20. Les Miserables. Technically fine musical epic translates emotion through close-ups and pronouncements that may turn off a viewer not imminently attuned to them.

21. Life of Pi. Ambitious, but light on dramatic highlights.

22. Master, The. Gets tiresome; Joaquin Phoenix is uncannily Montgomery Clift-like.

23. Men in Black III. Not bad.

24. ParaNorman. Great animation, but has a weak story and a drawn-out conclusion.

25. Perks of Being a Wallflower, The. Seemed forced.

26. Safety Not Guaranteed. Sweet little indie that has a goofy ending.

27. Salmon Fishing in the Yemen. Hallmark-y, but trio of stars— Emily Blunt, Ewan McGregor, and Kristin Scott Thomas— shine brightly.

28. Seven Psychopaths. Nice L.A. atmosphere, but screenwritery.

29. Star Wars: Epsiode I 3-D: I really wanted to like it, but it was deja vu all over again.

30. Ted. A guilty-pleasure at best.

31. Three Stooges, The. Leads good, but the only real inspiration was Larry David as a nun.

32. Titanic 3-D. The 3-D adds nothing; the movie, however has aged well.

33. Total Recall. Passable Hollywood entertainment.

34. Wreck-It Ralph. Although above par, it has that contemporary animated movie sameness.

35. Your Sister's Sister. More appropriate for the stage, but good, particularly nice work by Mark Duplass.

Avoid [3]

1. Holy Motors. The emperor has no clothes.

2. Take This Waltz. Like living it, but who wants to?

3. To Rome with Love. None of the melange of stories can sustain its length.

Wednesday, December 19, 2012

"Spook" in Film Registry: "You really want to mess with Whitey? I can show you how."


The newly listed film in the National Film Registry, The Spook Who Sat By the Door, can be watched in full on YouTube.  Given just * 1/2 stars by the Leonard Maltin Guide, this film has gradually gained a reputation so as to be considered one of the best of the blaxploitation genre.  Its quite interesting, particularly as a time capsule, and easily worth your time. The kind of film that needed the passage of 40 years' time to become a classic. The film is posted twice (in full), here's one of the links.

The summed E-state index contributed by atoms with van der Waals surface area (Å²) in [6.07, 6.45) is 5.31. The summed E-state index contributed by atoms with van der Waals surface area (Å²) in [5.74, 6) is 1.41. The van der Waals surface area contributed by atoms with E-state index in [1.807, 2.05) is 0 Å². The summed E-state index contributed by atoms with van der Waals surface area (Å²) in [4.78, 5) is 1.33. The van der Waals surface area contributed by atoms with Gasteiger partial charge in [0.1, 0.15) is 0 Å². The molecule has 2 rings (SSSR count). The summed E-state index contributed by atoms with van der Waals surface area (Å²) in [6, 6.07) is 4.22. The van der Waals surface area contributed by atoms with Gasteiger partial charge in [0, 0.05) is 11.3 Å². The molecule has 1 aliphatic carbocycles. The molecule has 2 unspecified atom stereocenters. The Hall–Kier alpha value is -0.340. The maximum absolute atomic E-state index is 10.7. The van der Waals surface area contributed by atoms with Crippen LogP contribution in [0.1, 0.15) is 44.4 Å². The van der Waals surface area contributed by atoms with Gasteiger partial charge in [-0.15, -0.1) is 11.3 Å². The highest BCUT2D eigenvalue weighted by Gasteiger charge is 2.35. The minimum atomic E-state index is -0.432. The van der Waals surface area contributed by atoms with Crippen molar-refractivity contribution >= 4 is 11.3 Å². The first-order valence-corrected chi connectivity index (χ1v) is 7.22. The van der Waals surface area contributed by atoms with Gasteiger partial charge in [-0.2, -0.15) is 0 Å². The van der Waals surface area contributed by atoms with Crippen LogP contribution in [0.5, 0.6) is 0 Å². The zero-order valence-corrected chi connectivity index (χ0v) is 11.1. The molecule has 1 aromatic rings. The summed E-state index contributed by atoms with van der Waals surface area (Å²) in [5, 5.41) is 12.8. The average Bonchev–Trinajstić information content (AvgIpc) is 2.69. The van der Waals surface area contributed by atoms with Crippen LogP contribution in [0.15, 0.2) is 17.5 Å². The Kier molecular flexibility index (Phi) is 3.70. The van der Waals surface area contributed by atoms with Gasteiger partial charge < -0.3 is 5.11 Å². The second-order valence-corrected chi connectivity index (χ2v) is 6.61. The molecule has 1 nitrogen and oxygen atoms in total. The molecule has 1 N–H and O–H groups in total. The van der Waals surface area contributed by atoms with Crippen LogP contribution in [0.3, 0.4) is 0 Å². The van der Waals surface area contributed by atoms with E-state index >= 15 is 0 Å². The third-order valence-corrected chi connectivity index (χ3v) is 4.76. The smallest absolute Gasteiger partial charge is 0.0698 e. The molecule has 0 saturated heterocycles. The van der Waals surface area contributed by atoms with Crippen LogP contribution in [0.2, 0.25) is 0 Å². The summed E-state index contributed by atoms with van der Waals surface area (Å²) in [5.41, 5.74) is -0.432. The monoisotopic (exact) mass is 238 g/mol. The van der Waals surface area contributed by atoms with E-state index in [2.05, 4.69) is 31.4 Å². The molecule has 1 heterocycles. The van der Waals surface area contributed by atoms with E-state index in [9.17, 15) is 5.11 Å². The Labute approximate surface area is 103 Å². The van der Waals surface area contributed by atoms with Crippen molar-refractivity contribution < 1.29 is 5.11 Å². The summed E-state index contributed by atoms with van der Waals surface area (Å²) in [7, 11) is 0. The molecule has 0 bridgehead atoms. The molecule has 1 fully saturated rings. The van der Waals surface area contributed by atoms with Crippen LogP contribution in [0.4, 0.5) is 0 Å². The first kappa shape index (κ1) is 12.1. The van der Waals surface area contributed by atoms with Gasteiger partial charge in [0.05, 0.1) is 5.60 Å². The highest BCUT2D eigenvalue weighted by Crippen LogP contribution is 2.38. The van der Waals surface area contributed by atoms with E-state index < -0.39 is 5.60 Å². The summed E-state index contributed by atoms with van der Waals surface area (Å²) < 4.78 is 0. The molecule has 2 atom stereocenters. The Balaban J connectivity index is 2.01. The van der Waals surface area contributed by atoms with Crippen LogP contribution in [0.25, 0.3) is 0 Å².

National Film Registry Announced 2012


The list is out (earlier than usual) and like last year, it's pretty good, but not particularly good. And, unlike last year, they didn't pick any Oscar Best Picture winners, which puts them behind again.  For bad or for worse, every American film that has won Best Picture needs to be on there. I mean, what's the holdup on, you know, TITANIC?

There were, however, several quite deserving "biggies" that made it: BREAKFAST AT TIFFANY'S, DIRTY HARRY, and THE MATRIX among them.

Just one of my picks made it-- A CHRISTMAS STORY.  My #1 pick several years running, BLUE VELVET, has not made it again!

Link to Los Angeles Times article.

Link to Hollywood Reporter article.

Thursday, November 22, 2012

My Picks for the National Film Registry 2012


Happy Thanksgiving!

If it's Thanksgiving I'm contemplating my e-mail "voting" to the Nat'l Film Registry (for NEXT year), they close their polling in the fall; I vote right after the new year. But on Thanksgiving for this blog I reveal my picks for this year below. We'll see how many of mine they pick.

In one month, the Library of Congress will announce the next 25 films to be added to the National Film Registry. Last year's list spanned the years 1912-1994, and included: The Kid (1921), Bambi (1942), Faces (1968), Norma Rae (1979), and Forrest Gump (1994).   Also included were the usual selection of obscurer, but no-less-deserving picks such as the avant garde film Allures (1961) by Jordan Belson.  A link to the Hollywood Reporter article from last year can be found here; I was mixed on the selections last year (although I was happy they caught up on three Oscar-winning Best Pictures: in addition to Gump, were The Lost Weekend and The Silence of the Lambs)... I hope they chose better this year.